Saturday, December 28, 2013

The Ends of Power 6

For my blog post today about The Ends of Power, by H.R. Haldeman and Joseph DiMona, I will use as my pivot-point something that Haldeman says on page 191.  Haldeman is talking about the idea that there was a CIA connection with the Watergate break-in, and Haldeman states that Charles Colson, an aide to President Richard Nixon, was investigating that.  According to Haldeman, Colson was finding information, but Colson then decided to terminate the investigation due to new-found religious commitments.  Colson had become a born-again Christian, and “he had apparently decided to turn the other cheek, as the Bible suggests, and ignored almost completely all the facts he had uncovered about the CIA involvement” (page 191).

I have two items:

1.  One reason that people probably bought this book was that they were curious about Haldeman’s take on Watergate.  Haldeman, after all, was President Nixon’s White House Chief of Staff and a close adviser.  In The Ends of Power, Haldeman explores different ideas about why the Watergate break-in occurred.  One idea was that those who broke in were trying to find information about Democratic strategies for the 1972 Presidential election.  Another idea was that the CIA was seeking a way to undermine Nixon’s Presidency, since the CIA feared that Nixon might interfere politically with its operations.  Haldeman also mentions the argument that Democrats knew about the break-in in advance and allowed it so as to discredit Nixon’s Administration, as well as the notion that the CIA sought to sabotage the break-in because it feared that the bugging of Lawrence O’Brien’s phone would uncover CIA connections with magnate Howard Hughes.  Haldeman does not believe that a break-in to uncover Democratic strategies would have been particularly wise, since Nixon was ahead of George McGovern in the polls, and the Democratic National Committee headquarters was not the place to find McGovern’s strategies.  But Haldeman offers arguments for the possible role of the CIA, appealing to people in the CIA who were involved in the break-in, as well as bizarre occurrences during the break-in that may indicate CIA sabotage.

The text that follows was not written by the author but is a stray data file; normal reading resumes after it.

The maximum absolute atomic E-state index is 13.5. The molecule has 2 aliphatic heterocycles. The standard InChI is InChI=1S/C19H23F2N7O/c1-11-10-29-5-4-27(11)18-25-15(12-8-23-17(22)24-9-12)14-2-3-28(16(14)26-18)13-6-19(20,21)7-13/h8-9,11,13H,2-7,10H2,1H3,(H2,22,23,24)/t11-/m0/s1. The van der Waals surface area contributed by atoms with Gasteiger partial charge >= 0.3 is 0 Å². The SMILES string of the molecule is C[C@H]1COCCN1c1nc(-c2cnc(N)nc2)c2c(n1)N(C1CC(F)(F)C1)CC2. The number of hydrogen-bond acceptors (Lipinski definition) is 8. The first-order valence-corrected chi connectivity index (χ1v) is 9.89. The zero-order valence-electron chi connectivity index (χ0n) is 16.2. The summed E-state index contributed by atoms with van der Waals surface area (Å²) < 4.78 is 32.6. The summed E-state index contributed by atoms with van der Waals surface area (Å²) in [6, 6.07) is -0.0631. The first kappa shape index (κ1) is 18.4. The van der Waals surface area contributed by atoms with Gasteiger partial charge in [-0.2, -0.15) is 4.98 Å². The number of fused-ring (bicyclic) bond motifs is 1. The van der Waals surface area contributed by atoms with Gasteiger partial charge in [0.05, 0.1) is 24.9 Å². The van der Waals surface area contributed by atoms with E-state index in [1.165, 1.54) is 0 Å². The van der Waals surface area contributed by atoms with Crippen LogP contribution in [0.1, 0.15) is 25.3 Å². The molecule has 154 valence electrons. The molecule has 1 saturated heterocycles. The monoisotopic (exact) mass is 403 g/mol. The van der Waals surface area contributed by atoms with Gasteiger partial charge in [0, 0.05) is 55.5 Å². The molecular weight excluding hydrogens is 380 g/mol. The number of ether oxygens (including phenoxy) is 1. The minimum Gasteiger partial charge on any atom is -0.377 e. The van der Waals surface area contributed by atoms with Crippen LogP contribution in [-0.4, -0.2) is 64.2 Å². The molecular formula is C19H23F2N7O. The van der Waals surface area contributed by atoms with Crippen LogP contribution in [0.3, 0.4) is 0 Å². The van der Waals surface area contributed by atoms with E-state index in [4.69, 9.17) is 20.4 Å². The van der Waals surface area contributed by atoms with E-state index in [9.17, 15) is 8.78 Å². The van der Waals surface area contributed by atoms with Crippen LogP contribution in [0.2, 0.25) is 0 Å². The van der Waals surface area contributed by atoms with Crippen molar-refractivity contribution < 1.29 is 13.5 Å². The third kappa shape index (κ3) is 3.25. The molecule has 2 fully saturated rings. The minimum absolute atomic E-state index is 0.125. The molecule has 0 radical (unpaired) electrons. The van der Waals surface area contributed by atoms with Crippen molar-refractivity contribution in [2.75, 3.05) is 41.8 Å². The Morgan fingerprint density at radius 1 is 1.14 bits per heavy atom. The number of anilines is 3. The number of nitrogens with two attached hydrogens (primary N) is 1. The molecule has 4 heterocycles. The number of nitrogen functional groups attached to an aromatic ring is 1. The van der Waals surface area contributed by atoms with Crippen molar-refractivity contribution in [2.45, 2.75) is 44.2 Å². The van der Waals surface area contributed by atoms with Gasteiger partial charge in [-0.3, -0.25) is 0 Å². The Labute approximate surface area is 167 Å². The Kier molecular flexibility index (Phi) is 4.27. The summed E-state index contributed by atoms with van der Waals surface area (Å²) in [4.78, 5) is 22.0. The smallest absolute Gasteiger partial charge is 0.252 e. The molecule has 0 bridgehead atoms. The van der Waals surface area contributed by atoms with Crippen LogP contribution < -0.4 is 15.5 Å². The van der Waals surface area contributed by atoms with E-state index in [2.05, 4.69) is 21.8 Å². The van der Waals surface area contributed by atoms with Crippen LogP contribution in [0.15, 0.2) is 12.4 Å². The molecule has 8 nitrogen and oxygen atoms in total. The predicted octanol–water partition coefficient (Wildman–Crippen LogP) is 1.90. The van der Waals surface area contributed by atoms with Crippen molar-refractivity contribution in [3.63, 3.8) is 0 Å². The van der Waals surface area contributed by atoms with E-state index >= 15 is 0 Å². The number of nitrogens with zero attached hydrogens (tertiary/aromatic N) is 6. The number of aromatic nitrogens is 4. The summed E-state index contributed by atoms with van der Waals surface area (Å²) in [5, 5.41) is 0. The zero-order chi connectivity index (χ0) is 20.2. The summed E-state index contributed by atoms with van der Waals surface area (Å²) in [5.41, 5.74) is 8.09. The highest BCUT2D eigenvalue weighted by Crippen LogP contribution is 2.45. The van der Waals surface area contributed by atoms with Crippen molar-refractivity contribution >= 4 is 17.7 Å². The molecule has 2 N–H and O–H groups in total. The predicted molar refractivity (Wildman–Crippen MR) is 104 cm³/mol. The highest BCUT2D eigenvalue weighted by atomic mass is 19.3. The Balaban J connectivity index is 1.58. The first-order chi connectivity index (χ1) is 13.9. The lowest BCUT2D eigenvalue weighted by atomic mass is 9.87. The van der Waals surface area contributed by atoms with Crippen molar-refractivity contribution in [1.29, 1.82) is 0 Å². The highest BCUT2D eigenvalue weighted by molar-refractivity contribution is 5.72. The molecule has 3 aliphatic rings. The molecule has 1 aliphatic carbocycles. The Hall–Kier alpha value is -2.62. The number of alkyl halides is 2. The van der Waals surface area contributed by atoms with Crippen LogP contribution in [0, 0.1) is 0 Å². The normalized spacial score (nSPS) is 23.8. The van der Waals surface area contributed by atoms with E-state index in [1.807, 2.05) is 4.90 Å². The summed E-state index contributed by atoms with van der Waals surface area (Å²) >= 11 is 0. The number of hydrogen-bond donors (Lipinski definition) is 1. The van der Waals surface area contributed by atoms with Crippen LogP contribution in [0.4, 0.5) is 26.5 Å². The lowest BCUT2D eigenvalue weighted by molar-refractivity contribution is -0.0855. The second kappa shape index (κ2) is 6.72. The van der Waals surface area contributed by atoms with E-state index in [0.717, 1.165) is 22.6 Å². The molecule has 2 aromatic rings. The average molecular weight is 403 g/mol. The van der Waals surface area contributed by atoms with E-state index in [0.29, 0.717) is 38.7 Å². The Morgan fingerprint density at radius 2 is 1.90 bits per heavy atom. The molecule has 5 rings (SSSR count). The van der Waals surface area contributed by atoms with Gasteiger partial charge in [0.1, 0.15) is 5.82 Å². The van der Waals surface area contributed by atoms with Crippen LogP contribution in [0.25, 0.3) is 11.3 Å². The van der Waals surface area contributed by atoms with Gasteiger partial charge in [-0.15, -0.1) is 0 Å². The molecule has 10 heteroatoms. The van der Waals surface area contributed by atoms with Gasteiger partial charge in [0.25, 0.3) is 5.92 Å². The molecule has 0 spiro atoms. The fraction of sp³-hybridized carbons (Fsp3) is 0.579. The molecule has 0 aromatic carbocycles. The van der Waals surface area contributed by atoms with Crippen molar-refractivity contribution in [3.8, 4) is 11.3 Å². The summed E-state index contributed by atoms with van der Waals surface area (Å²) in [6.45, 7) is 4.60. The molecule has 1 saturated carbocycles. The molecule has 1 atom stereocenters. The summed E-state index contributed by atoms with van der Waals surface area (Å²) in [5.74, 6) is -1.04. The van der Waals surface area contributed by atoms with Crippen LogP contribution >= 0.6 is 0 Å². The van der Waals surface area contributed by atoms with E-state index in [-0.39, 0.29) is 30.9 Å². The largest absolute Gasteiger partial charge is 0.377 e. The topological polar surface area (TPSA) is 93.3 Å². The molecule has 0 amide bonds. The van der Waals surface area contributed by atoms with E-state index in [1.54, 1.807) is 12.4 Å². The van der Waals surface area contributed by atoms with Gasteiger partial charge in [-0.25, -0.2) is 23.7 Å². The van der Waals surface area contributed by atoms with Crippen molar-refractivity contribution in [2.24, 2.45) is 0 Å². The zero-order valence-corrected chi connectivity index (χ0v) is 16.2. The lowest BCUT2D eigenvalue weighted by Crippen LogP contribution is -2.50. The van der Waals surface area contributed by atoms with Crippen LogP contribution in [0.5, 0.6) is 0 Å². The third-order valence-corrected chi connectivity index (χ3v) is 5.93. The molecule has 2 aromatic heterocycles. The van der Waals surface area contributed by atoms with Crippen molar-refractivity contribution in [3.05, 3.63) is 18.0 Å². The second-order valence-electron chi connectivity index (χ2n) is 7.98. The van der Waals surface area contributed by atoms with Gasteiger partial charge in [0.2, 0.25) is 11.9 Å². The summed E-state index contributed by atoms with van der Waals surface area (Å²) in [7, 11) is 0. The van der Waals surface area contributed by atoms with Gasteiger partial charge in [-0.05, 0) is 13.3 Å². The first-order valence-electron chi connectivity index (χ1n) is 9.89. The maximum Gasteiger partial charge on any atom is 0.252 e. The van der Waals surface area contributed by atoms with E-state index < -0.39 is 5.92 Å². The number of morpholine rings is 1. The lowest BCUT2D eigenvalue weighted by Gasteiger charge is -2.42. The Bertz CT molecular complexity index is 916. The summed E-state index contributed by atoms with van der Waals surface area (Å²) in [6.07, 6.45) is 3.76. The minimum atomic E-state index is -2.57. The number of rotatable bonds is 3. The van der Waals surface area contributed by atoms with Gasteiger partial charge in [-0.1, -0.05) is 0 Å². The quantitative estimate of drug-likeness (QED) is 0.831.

The explanation for Watergate that Haldeman settles on goes as follows: Nixon desired information on DNC chairman Lawrence O’Brien, for Nixon was upset that O’Brien was harping on the ITT scandal (see here), and Nixon wanted to find information about O’Brien’s links with Howard Hughes.  According to Haldeman’s theory, Nixon ordered Colson to dig up information about O’Brien, Colson handed the mission over to E. Howard Hunt, and Hunt conferred with G. Gordon Liddy, who decided to tap O’Brien’s phone at the Watergate.  Meanwhile, the “Democratic high command” (Haldeman’s words) expected the break-in, and the CIA was monitoring and sabotaging it.

2.  Haldeman’s discussion of Colson’s religiosity intrigued me.  Haldeman mentions religion earlier in the book, when Haldeman says that he (meaning Haldeman) used to drink but quit for religious reasons.  Now, on page 191, Haldeman mentions Colson’s conversion.  Haldeman refers to Colson’s religiosity later in the book as well, for Haldeman notes Colson’s work in prison ministry and says that he believes that Colson is a changed man.  At the same time, Haldeman wonders if Colson might be blackmailing Nixon.  Haldeman notes that Nixon, in David Frost’s interviews of him, did not mention Colson once, and Haldeman is curious about whether or not that was due to blackmail.

Since Haldeman quit drinking for religious reasons, that must mean that religion was important to Haldeman, right?  How, then, did Haldeman react to Colson’s religiosity?  I detect some sadness on Haldeman’s part that Colson did not continue to investigate the possible CIA role in the Watergate break-in.  Did Haldeman believe that Colson in that case was misapplying the biblical command to turn-the-other-cheek, or rather that the biblical command itself was impractical?  Moreover, later in the book, Haldeman appears to miss the old Colson.  “There may never be his like again”, Haldeman says in page 219.

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